In our quarantine

Liza Wolff-Francis

there is only my shadow
on an open empty road.
Central Avenue is deserted,
as if we built the world
for ourselves, then weren’t
able to live in it.
Our world, a dead tree cut
into circles, chopped like
pieces of hotdog or carrot rounds.
A roadrunner crosses
the rough cracked asphalt,
a silent yellow fire hydrant
in a green yard.
All that is left is a ghostbike
to memorialize us, all the beads,
all the trinkets that hang from it.
Even inside our house,
the meditation pillow
tries to be the rug. My child
disappears into a box,
his coat hanger book report
hangs alone, waits
to go back to school someday
in some uncertain future.

Published by

lizawolfffrancis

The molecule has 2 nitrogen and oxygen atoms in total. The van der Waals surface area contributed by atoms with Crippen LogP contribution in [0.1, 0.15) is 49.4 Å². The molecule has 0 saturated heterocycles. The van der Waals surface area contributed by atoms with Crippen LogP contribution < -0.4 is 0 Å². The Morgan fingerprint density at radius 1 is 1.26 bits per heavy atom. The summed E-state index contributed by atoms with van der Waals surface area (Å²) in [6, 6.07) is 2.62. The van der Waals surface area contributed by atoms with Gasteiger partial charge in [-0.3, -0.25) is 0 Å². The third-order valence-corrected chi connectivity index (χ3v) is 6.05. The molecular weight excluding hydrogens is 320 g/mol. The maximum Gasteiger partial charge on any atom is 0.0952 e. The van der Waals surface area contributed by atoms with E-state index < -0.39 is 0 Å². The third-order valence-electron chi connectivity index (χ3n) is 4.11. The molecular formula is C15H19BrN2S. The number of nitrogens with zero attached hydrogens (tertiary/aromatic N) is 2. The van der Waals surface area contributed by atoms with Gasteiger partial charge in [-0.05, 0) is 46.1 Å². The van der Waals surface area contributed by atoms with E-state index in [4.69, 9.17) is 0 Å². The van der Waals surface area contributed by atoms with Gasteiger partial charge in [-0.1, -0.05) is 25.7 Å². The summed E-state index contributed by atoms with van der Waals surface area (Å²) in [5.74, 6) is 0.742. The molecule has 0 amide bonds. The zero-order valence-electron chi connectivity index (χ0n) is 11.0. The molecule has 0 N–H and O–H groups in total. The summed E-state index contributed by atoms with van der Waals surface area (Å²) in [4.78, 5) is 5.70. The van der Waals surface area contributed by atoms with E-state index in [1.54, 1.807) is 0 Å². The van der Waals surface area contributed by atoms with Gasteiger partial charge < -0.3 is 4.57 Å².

Liza Wolff-Francis is a poet and writer with an M.F.A. in Creative Writing from Goddard College who is proud to have served two terms as a member of the Albuquerque Poet Laureate Program’s Selection Committee. She was co-director for the 2014 Austin International Poetry Festival and a member of the 2008 Albuquerque Poetry Slam Team. She has an ekphrastic poem posted in Austin’s Blanton Art Museum by El Anatsui’s sculpture “Seepage” and her work has most recently appeared in Steam Ticket, eMerge, Minute Magazine, Weaving the Terrain: 100 Word Southwestern Poems, Bearing the Mask: Southwestern Persona Poems, Poetic Routes, Poetry Pacific, Edge, and on various blogs. She has a chapbook out called Language of Crossing (2015, Swimming with Elephant Publications), which is a collection of poems about the Mexico- U.S. border. She loves breakfast food, popcorn and dark chocolate.

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